Mata’s brief contends he “is proud to work at the oyster farm where his family is treated with respect, earns a living wage, is able to live and work together and has developed personal relationships with his coworkers and the Lunny family. Mr. Mata and his family stand to lose their jobs and their respective homes, if the oyster farm is closed.”
Oyster workers file briefs in support of DBOC
By Peggy Day
More Amicus Curiae, or Friend of the Court, legal briefs were filed in federal court this past week supporting Drakes Bay Oyster Company’s appeal to the Ninth Circuit Court for an “en banc,” or full panel hearing, bringing the total to eight. Some of the filings are for multiple people or groups.
In an unusual occurrence, two normally reticent oyster workers Jorge Mata and Isela Meza filed on Oct. 28. Attorney Paul S. Cohen, of Legal Aid of Marin filed the briefs for Mata and Meza.
Jorge Mata, his wife Veronica, and two of their three children all work for the oyster farm, Jorge for 28 years and Veronica for 24. Mata’s sister, Leticia, has worked at the farm for 29 years. Twelve children from the farm attend Marin schools including Mata’s youngest child, who attends West Marin Elementary School in Point Reyes Station. Former principal Jim Patterson sent a letter of concern for the children’s futures to former Department of the Interior Secretary Salazar last year and submitted a declaration for the case.
While at the farm, Mata has developed specialized skills and become very experienced at growing oyster, setting oyster larvae and complying with seafood safety rules. Last October, opponents of the farm reported to Secretary Salazar that they suspected harsh work conditions at the farm. However, Mata’s brief contends he “is proud to work at the oyster farm where his family is treated with respect, earns a living wage, is able to live and work together and has developed personal relationships with his coworkers and the Lunny family. Mr. Mata and his family stand to lose their jobs and their respective homes, if the oyster farm is closed.”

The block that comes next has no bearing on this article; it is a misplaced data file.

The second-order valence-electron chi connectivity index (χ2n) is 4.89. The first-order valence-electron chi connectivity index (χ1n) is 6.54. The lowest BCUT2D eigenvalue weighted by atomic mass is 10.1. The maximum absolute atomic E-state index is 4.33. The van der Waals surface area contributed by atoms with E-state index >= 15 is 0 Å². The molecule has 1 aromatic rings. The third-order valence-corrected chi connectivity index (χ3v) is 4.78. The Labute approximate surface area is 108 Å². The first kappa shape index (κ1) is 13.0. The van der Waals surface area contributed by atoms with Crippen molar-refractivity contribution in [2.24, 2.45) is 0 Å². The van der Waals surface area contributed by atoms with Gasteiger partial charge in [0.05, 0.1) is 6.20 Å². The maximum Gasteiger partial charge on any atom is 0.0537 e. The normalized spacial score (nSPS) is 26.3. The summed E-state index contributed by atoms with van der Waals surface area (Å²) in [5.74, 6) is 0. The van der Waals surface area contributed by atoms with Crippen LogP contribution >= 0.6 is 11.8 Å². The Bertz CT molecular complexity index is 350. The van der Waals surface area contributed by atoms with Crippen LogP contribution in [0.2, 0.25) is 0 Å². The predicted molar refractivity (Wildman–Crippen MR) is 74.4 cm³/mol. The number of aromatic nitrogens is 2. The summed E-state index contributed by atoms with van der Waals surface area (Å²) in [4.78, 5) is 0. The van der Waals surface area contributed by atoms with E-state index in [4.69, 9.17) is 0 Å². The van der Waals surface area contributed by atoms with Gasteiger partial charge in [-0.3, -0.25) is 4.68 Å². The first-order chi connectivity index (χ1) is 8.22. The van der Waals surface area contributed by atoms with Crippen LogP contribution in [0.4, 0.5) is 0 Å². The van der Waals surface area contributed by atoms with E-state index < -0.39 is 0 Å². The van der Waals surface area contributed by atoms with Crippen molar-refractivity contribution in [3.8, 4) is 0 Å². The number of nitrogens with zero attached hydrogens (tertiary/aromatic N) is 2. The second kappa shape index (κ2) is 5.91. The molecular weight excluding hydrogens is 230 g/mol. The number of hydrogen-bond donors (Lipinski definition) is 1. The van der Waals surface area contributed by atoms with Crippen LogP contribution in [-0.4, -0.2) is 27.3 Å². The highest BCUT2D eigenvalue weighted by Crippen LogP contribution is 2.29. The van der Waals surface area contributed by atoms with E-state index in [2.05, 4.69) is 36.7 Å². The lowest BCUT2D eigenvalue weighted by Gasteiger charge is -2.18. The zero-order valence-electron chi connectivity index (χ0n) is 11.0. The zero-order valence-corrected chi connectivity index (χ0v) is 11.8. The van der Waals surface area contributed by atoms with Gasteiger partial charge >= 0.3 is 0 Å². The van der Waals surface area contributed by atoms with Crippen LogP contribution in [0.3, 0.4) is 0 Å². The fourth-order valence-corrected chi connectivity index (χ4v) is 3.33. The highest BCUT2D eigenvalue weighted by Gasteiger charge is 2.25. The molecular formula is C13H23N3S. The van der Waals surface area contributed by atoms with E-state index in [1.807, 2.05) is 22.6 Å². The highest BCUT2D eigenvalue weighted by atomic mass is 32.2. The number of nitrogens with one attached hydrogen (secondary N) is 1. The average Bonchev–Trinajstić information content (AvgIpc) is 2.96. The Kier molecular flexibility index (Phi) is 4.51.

Isela Meza has lived and worked at the company for five years as staff marine biologist. Meza received a degree in Marine Science, and was trained as an oceanologist at the University of Mexico, Baja, graduating in 2008. At the farm, she handles microscopic oyster larvae, ensuring that they “set” and begin to grow properly. Ms. Meza stands to lose her job if the oyster farm is closed and there are limited jobs available that would use her skills, the brief states.
Oyster farming requires specialized skills and compliance with numerous regulatory requirements. When oysters are sold, and often eaten raw, it is important that the staff diligently follow the strict sanitary requirements imposed by the California Department of Public Health and the U.S. Food and Drug Administration. It takes years for individual employees to become proficient at this. If the farm is closed, the brief contends, it is extremely unlikely that the employees will be able to find other jobs in the area where they can put their specialized skills to work. Their children would likely have to be pulled from local schools losing life-long friendships with West Marin children.
The brief concludes: “Oyster workers would be obliged to take lower paying jobs, perhaps far away from the community they call home. Closing the farm will be devastating to these workers and their families.”